A CT scan combines multiple X-ray images from different angles to produce cross-section views of the body. Our advanced CT device, the Aquilion PRIME, can produce 160 of these virtual “slices” per rotation. It rapidly yields exceptional images while exposing the patient to far less radiation than less advanced devices. With a wider couch and gantry than most CTs, it also ensures patient comfort and convenience.
What Is CT?
Computed tomography (CT) uses an X-ray source and a computer to create multiple CT images. The final pictures are a far more detailed diagnostic tool than a single X-ray film.
For patients, the CT experience is quick, easy, and comfortable. The machine looks like a doughnut-shaped ring, not a tunnel. Typically, the only pain you feel is the poke of a needle to deliver a contrast material into your bloodstream. If no contrast is required, there will be no pain at all.
How CT works
Inside the CT scanner is an X-ray detector, which can distinguish hundreds of levels of density. With the help of swallowed and injected contrast material, the scanner can see the different tissues inside any solid organ.
During the scan, the X-ray beam makes a spiral path. Scanning in a helical motion (like a Slinky), it gathers continuous data with no gaps between the images. This data is transmitted to a computer, which builds and displays 2-D and 3-D cross-sectional pictures of any part of the body.
Our superior scanner
To make CT exams as fast, safe and accurate as possible, Bay Area Hospital employs the Aquilion PRIME CT system from Toshiba America Medical Systems Inc. Aquilion PRIME provides faster exams and produces high-quality images required for accurate diagnoses. Yet its X-ray doses are as low as reasonably achievable, thanks to industry-leading dose-reduction software.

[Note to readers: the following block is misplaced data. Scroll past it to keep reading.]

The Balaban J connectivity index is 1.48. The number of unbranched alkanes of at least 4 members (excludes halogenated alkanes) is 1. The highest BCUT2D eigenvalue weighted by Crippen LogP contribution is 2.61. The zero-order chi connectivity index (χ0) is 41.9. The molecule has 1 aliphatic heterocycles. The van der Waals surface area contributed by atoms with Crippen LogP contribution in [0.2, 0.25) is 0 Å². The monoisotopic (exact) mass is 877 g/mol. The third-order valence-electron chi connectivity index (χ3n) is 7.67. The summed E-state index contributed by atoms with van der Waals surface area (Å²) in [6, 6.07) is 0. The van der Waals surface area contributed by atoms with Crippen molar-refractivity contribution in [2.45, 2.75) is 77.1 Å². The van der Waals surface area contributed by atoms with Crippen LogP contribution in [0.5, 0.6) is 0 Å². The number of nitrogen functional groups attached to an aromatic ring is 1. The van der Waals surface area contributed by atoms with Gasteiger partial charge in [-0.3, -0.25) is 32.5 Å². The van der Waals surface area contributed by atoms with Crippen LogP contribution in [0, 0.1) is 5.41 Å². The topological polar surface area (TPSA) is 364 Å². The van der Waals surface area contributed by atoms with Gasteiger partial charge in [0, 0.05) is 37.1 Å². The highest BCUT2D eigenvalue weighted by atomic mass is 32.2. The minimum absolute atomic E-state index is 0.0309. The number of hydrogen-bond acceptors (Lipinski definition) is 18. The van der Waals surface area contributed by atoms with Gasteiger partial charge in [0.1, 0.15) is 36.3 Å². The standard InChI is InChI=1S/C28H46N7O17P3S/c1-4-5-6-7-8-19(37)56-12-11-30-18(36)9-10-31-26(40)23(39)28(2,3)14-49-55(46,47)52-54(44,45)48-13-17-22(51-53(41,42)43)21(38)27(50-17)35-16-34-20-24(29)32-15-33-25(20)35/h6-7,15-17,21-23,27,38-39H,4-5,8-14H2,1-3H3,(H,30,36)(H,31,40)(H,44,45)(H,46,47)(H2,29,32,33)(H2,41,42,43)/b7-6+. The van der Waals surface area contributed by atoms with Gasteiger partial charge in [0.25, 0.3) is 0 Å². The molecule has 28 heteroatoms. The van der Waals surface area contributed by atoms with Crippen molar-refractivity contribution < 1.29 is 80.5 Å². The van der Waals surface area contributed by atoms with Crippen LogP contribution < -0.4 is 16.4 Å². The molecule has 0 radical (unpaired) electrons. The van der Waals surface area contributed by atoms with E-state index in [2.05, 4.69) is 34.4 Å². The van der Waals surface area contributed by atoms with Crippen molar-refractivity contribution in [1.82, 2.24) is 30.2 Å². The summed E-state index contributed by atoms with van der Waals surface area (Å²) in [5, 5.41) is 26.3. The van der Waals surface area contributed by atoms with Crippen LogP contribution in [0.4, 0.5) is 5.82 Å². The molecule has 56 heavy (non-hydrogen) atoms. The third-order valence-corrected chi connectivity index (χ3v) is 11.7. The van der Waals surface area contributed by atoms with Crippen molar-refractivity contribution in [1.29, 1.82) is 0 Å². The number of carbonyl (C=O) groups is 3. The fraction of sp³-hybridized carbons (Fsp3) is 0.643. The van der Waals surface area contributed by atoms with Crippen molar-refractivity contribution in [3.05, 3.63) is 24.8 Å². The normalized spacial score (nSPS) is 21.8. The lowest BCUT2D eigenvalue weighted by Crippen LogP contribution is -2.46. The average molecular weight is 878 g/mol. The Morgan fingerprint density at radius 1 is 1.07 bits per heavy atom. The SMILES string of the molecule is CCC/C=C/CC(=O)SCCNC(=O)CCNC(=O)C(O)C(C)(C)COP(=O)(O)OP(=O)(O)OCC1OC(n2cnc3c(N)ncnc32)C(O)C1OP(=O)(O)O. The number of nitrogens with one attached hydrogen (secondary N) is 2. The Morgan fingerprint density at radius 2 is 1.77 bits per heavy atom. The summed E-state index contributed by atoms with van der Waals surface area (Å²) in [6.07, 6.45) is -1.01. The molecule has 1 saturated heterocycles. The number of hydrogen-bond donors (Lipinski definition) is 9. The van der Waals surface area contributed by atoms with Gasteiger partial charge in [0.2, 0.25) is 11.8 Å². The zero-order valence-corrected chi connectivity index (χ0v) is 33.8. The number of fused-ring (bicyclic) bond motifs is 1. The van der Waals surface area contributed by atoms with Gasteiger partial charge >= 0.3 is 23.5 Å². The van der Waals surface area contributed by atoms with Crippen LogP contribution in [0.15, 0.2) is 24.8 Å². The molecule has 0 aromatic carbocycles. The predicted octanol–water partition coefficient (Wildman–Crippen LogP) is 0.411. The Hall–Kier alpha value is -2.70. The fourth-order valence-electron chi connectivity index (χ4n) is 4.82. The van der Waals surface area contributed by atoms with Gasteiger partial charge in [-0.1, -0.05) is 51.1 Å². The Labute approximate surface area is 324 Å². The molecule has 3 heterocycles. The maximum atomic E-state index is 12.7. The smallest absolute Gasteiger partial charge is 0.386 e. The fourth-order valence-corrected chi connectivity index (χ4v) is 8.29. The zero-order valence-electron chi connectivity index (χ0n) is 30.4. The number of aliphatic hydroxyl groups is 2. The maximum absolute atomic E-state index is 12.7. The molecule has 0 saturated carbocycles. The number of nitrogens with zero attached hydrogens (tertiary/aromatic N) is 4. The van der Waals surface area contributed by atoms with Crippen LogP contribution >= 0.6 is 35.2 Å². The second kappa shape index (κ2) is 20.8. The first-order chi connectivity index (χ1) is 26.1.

The speed of the Aquilion PRIME enables our clinicians to obtain critical patient information for enhanced diagnoses faster than ever before. The Aquilion PRIME’s large bore opening offers a more spacious feeling for patients, while a higher table weight limit accommodates a full range of patients.
This advanced device represents Bay Area Hospital’s commitment to leading-edge technology, providing excellent diagnostic information to our doctors while assuring safety and comfort for our patients.
Preparing for Your CT scan
Different CT scans require different kinds of preparation, and some scans need no preparation at all. Be sure to ask your doctor’s office what preparation you need for your particular scan.
For most scans of your torso, you’ll be asked not to eat solid foods for four hours before the exam. During this time you should drink only clear liquids, such as black coffee, apple juice, broth, or water.
For some kinds of exams, you may be asked to drink a specified amount of water a certain period of time before your exam. Some abdominal scans require you to drink contrast fluid, either one hour or four hours before your exam.
- Do not wear metal items such as zippers and buttons.
- Let our staff know what medications you are taking.
- Let our staff know if you could be pregnant, are breast feeding, are allergic to contrast medium (dye), or are diabetic.
If you have any questions, please check with your doctor’s office, or phone one of our imaging technologists at (541) 269-8090.
What to Expect
When you come to Bay Area Hospital for a CT scan, you’ll check in at our Digital Imaging desk. The friendly, professional staff will verify your laboratory tests and double check your allergies and other health history. In some cases, you’ll be asked to drink contrast material that will enhance the CT images.
Next you’ll meet your CT technologist, who will take you to the scan room. You will be asked to remove all jewelry and other metal objects. Depending on what part of your body is being scanned, you may need to partially disrobe. You’ll be asked to lie on a table that passes through the bore of the gantry -- the “doughnut hole.”
The technologist will give you a full explanation of the process. You probably will be given contrast material by intravenous injection, in addition to the material you already swallowed.
When the contrast material is administered, you may feel unusual sensations such as a “hot flash” or a metallic taste. These will pass quickly. The entire scan takes between five and 20 minutes, though a few specialized scans can last longer.
After your scan, the results will be reviewed by one of our board-certified radiologists, who will relay the information to your physician. We will recommend that you drink water to help flush the contrast material from your body. You shouldn’t see or feel any aftereffects.
Our Professional Team
In addition to bachelor’s degrees and radiography licenses, all of our CT technologists have advanced certification through the American Registry of Radiologic Technicians specifically for CT. They have an average of more than 10 years’ experience.